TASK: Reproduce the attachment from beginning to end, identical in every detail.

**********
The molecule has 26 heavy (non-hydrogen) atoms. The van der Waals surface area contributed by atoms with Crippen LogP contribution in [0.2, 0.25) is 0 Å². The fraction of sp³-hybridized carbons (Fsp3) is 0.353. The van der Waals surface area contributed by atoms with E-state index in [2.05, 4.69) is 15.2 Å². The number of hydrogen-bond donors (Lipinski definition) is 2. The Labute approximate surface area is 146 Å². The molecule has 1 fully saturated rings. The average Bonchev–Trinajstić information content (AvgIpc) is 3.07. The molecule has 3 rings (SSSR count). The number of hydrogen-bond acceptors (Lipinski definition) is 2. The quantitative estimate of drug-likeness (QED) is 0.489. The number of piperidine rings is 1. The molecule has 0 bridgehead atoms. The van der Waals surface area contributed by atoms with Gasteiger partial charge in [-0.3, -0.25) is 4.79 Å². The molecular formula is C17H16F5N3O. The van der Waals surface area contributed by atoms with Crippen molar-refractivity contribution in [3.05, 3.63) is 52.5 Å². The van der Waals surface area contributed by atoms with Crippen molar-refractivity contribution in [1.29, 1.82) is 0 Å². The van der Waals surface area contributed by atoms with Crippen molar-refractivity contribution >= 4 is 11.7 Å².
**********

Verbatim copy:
The molecule has 26 heavy (non-hydrogen) atoms. The van der Waals surface area contributed by atoms with Crippen LogP contribution in [0.2, 0.25) is 0 Å². The fraction of sp³-hybridized carbons (Fsp3) is 0.353. The van der Waals surface area contributed by atoms with E-state index in [2.05, 4.69) is 15.2 Å². The number of hydrogen-bond donors (Lipinski definition) is 2. The Labute approximate surface area is 146 Å². The molecule has 1 fully saturated rings. The average Bonchev–Trinajstić information content (AvgIpc) is 3.07. The molecule has 3 rings (SSSR count). The number of hydrogen-bond acceptors (Lipinski definition) is 2. The quantitative estimate of drug-likeness (QED) is 0.489. The number of piperidine rings is 1. The molecule has 0 bridgehead atoms. The van der Waals surface area contributed by atoms with Gasteiger partial charge in [-0.3, -0.25) is 4.79 Å². The molecular formula is C17H16F5N3O. The van der Waals surface area contributed by atoms with Crippen molar-refractivity contribution in [3.05, 3.63) is 52.5 Å². The van der Waals surface area contributed by atoms with Crippen molar-refractivity contribution in [1.29, 1.82) is 0 Å². The van der Waals surface area contributed by atoms with Crippen molar-refractivity contribution >= 4 is 11.7 Å².